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Hey island 911 look here:

http://www.macqc.com/stock.php

These tubes ARE round
Old 06-22-2005, 06:07 AM
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Yeah, lots of applications still, for round tubes.


Thom, if you want to contain the smell better, look into VIP method, that Jason suggested. Or, start using prepregs.

. . . here's a good VIP link
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Old 06-22-2005, 07:20 AM
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Quote:
Originally posted by Tim Hancock
Laying up carbon fiber w/ epoxy (such as West System's ProSet) does not pose any explosion hazards that I know of.
My initial concerns came when I considered laying up c/f and painting it. The folks here pointed out that some paints can be explosive. But it inspired me to go to the safety section of the Fibreglast website and they said this about composite fabrication...

POLYESTER RESINS, GEL COATS, ACETONE , STYRENE, STYRENE WAX AND PVA

These are all considered flammable liquids. Each of these products has a flash point lower than 100 degrees F. This means that vapors of these products can ignite at temperatures lower than 100 degrees F if presented with a direct ignition source. The lower the flash point , the more highly flammable a material is considered to be.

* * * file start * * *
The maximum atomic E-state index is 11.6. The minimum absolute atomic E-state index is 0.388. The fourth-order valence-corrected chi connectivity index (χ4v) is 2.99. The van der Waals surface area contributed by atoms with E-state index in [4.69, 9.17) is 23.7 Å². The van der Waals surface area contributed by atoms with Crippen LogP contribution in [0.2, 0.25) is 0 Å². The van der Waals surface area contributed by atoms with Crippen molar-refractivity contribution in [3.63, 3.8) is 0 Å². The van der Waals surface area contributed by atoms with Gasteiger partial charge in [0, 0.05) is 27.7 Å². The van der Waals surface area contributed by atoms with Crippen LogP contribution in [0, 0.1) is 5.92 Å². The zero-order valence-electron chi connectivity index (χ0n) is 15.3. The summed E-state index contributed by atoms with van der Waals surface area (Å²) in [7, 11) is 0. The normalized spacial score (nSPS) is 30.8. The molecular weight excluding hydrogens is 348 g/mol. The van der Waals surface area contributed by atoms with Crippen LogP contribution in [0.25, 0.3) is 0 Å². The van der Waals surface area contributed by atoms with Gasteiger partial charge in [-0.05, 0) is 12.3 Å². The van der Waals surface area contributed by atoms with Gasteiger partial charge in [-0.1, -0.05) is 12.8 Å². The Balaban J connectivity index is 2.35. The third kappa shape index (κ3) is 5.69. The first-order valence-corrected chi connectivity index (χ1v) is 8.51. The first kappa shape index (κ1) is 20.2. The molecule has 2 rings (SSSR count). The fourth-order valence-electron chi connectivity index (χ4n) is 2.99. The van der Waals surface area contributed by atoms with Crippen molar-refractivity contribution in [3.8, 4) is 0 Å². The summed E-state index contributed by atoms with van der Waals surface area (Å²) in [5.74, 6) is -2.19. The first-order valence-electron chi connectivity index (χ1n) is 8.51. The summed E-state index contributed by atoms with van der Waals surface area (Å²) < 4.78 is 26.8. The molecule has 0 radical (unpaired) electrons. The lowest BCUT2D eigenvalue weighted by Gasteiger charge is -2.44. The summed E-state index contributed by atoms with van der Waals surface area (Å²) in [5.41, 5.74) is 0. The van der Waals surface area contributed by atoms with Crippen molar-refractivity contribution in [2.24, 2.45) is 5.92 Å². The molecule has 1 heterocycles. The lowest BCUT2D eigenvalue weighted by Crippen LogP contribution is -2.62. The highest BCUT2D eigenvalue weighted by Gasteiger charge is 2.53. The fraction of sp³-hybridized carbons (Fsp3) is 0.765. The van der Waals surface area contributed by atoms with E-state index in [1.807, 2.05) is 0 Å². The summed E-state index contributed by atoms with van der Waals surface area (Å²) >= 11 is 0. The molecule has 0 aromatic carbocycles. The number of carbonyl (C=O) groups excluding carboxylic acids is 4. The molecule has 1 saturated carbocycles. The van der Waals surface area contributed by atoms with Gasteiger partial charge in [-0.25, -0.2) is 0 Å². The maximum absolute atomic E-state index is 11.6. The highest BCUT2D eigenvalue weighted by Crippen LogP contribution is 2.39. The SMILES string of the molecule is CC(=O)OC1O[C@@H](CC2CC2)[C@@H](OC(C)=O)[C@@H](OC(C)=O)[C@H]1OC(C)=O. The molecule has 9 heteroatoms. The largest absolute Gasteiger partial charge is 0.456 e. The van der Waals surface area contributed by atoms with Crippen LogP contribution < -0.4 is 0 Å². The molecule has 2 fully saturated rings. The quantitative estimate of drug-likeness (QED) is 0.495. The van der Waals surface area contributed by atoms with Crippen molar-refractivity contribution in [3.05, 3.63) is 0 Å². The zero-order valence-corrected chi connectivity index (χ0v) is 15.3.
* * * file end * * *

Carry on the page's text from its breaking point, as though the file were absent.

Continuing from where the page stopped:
Consequently, when working with any of these products, you should have plenty of fresh air and avoid all sources of ignition.


That was enough to convince me that I should proceed with caution.
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Old 06-22-2005, 08:05 AM
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anybody who wants to do this should check out Fiber Fab - a spin off co. from Amory Lovins

they can do "cheap" that is nearly as stiff as hand laid material
Old 07-30-2008, 09:34 PM
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3D Printed Track Bike Masterpiece, in Carbon and Titanium

Video: Track Bike Build With 3D Printed Lugs

revisitng an old thread - not withstanding the issues above the ability to design and then make lugs that are infinitely variable and precise geometry for tube framing is here

Last edited by micheloaks; 08-16-2013 at 03:29 PM..
Old 08-16-2013, 03:26 PM
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or something like described in this article - Automotive lightweighting with alternative materials







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Old 08-16-2013, 05:26 PM
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My old boss went to a carbon fibre frame on his bicycle...it was very light.
Within 3 months...the front tube was starting to "unwind" the fibers were separating.
I guess stones and other abrasive things were causing the problem.
He sold it...and went to a Titanium frame.
So...there is one possible problem you might run in to.
Bob
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Old 08-16-2013, 10:38 PM